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Capital market activities (repo, market making…): regulatory impacts and future trends - Economic and monetary challenges

Corporate Bonds market review

By Merlin Martin - Director, Financial Markets, DG for Financial Stability, Financial Services and Capital Markets Union, European Commission

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The problem of liquidity, especially in the bond market, is currently one of the most hotly debated issues in financial market policy circles. Claims that market liquidity has declined over the past years call for our close attention: but they need to be considered against the appropriate background, taking account of all factors affecting liquidity since the pre-crisis situation. While there is widespread perception of a reduction in market-making and repo activities compared to the situation in late 2009, the pre-crisis period may have been characterised by unique conditions where risk was to some extent mispriced and where bond trading volumes might have been driven up by considerable speculative pressure. The market making activity of that time and corresponding bond trading volumes in the secondary market might therefore not have been sustainable. Furthermore, liquidity is dependent on cyclical factors (for example monetary policy, risk appetite and banks funding availability) as well as structural factors, including not only post crisis regulation, but also technological developments, changes of banks business models and competitive forces to name a few.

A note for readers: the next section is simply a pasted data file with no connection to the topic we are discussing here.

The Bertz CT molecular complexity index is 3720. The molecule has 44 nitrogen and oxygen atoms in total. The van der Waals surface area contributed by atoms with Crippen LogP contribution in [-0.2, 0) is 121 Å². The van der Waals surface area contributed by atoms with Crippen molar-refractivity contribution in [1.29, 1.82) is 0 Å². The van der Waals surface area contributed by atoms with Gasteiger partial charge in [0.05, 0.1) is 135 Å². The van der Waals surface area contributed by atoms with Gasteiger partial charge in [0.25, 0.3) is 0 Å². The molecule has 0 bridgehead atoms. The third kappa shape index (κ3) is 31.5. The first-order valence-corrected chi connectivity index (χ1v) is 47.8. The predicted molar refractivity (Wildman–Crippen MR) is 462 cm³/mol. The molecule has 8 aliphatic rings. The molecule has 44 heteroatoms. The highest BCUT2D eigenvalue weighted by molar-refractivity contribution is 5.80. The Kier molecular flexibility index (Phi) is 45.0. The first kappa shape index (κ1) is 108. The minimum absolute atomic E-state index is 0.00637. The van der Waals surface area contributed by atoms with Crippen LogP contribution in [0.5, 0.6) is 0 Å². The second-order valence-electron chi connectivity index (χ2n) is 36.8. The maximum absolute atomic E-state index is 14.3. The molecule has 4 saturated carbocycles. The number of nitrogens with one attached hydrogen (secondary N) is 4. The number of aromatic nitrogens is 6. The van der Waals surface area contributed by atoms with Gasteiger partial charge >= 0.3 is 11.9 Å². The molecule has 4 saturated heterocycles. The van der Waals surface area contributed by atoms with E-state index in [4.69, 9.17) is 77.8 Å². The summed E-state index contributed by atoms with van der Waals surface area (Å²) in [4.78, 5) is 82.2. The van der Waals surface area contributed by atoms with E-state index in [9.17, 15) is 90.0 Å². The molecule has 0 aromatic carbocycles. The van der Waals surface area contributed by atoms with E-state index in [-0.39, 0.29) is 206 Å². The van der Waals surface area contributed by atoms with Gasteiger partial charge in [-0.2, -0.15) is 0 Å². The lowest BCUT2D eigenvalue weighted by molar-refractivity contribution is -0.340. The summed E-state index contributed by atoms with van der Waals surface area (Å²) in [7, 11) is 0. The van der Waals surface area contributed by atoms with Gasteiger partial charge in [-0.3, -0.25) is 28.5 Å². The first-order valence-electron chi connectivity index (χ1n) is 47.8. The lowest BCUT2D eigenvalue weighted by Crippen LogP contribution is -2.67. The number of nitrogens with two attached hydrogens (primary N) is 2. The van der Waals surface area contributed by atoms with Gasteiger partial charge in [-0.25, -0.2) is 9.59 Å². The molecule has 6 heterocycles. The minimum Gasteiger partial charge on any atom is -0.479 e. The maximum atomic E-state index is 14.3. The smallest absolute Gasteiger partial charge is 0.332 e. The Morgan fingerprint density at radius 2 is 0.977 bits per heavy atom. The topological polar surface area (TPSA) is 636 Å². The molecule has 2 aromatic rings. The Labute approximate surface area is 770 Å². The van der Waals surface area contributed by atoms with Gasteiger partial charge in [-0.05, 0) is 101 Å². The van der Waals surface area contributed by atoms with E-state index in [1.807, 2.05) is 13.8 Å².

A clear identification of the drivers of and possible bottlenecks to market liquidity is needed before prescribing policy remedies. For example, the notion that increased prudential requirements are a key driver for increased costs for market making and therefore the main factor causing a more fragile liquidity environment commands support, but needs to be definitively proven. Against that, the post-crisis regulation put in place in the EU has sought to strengthen the stability of institutions and their capacity to act as long-term sources of liquidity and market counterparties. Therefore, the picture is complex. The Commission accepts that it is necessary to integrate the need to preserve liquidity as a key consideration when developing the regulatory framework for financial stability.

As a first step, the Capital Markets Union Action Plan, published in September 2015, includes a commitment to undertake a review of EU corporate bond markets by 2017. This evidence-based assessment will seek to understand how various structural and political changes have impacted on the dynamics at play on these markets. It will enable the EC to make a judgment whether regulatory or self-regulatory measures can improve the functioning of these markets, following the profound changes witnessed in recent years. This reflection will also be able to draw on the many views expressed on this issue, in response to the ‘call for evidence’ on the cumulative impact of regulation.